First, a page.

Raul Labrador, the two term lawmaker from Idaho’s 1st Congressional District, announced on Friday that he would run for Majority Leader. Conservatives had been searching around for a candidate since Jim Hensarling (TX) announced he would not run. Eric Cantor and leadership stand behind Majority Whip Kevin McCarthy’s (CA) bid for the position. So does Labrador stand a chance? To fully answer this question one must first understand what the Majority Leader does.
In many ways the roles of the Majority Leader complements the Speaker. The Majority Leader raises money for candidates and incumbents and also works to prevent members from having to take tough votes on issues. The Majority Leader also aids in scheduling votes and setting the policy agenda of the Caucus.
Eric Cantor was a strong Majority Leader on the fundraising front largely because his district was in Virginia. He also established a reputation as friendly to business interests. It did not hurt Cantor’s district was based in a wealthy state either. In the same mold McCarthy has the same advantage. There are many large Republican donors, even in a state as blue as California and McCarthy knows many of them. McCarthy reportedly makes weekly visits to Silicon Valley to court donors and the tech industry. Further, as Whip, McCarthy already has experience rounding up support for votes.
Labrador boasts none of these advantages. Idaho is strongly Republican but it lacks the donor power of a California. Labrador also has not built up the reputation with business and donors that Cantor did and McCarthy has. What Labrador boasts that McCarthy does not is the trust of conservatives. Still, Labrador is on friendly terms with Boehner and Cantor and has backed leadership supported legislation in the past (Farm Bill).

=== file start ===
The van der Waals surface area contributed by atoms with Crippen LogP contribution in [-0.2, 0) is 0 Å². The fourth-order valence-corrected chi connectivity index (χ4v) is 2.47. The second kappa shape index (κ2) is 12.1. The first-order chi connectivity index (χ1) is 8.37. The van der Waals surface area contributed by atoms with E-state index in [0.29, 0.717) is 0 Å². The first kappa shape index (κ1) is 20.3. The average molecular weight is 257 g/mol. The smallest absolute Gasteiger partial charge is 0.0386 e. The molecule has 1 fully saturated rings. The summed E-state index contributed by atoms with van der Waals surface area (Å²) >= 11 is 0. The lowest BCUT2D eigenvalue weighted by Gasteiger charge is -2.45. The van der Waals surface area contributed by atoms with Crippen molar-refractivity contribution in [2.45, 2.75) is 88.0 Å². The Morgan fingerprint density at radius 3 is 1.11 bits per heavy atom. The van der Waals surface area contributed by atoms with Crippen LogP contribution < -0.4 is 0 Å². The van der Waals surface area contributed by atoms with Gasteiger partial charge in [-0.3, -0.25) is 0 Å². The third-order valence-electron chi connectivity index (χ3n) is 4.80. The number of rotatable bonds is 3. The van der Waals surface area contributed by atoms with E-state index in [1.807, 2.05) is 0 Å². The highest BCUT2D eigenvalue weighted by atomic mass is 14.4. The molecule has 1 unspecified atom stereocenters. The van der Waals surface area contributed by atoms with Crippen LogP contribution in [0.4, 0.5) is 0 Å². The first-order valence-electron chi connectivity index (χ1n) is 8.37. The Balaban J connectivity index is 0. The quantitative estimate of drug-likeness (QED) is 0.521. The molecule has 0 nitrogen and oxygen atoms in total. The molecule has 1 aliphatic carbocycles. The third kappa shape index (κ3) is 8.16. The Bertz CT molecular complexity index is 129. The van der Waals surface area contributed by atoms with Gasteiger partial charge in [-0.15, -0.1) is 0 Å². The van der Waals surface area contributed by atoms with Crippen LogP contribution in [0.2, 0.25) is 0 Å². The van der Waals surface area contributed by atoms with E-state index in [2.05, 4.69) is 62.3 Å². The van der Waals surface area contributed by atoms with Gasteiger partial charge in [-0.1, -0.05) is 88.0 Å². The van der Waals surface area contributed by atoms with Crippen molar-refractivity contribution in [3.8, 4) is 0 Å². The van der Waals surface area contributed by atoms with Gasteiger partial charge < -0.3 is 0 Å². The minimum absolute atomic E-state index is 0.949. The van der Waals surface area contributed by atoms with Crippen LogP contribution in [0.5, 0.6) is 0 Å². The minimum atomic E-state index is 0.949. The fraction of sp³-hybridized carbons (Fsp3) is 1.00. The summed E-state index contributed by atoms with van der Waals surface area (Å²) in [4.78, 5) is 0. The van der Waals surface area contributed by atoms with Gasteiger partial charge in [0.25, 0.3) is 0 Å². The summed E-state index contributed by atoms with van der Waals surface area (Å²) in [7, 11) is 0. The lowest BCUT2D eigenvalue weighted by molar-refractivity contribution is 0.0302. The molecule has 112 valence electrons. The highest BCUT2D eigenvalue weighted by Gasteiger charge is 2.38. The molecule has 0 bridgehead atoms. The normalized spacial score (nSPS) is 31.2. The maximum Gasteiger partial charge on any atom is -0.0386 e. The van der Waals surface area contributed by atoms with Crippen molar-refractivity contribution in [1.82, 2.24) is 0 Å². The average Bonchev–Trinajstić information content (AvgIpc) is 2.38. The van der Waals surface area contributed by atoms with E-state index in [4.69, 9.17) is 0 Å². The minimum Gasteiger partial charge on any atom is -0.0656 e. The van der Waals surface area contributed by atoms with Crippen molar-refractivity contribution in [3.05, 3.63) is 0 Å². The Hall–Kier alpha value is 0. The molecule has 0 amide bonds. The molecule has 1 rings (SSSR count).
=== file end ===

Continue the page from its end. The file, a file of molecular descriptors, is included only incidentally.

But of course Labrador’s real chances depend on his ability to convince members he can do the duties of Majority Leader. Labrador will get the votes of many 2010 members but he needs more than that to hit majority support. One should expect his fellow Idaho Congressman, Mike Simpson, to back McCarthy as Simpson is a strong ally of leadership. McCarthy, on the other hand, can count on strong support from many establishment Republicans and some conservative members as well. Already this cycle McCarthy has been to over 90 districts, raising money for candidates and incumbents alike.
Of course much can change between now and Thursday. But Labrador does not have the experience McCarthy does rounding up votes. Further, leadership will not be pushing for him and leadership has the ability to squeeze votes out of members in these kinds of elections. Certainly, the shortness of the election works to McCarthy’s advantage and Labrador’s disadvantage. Labrador only has a short time to round up support and no time to raise money for individuals and in return getting their votes. It seems Labrador’s run might give the largely libertarian/conservative class of 2010 a man to vote for but it is hard to see a two term Congressman from Idaho becoming the Majority Leader.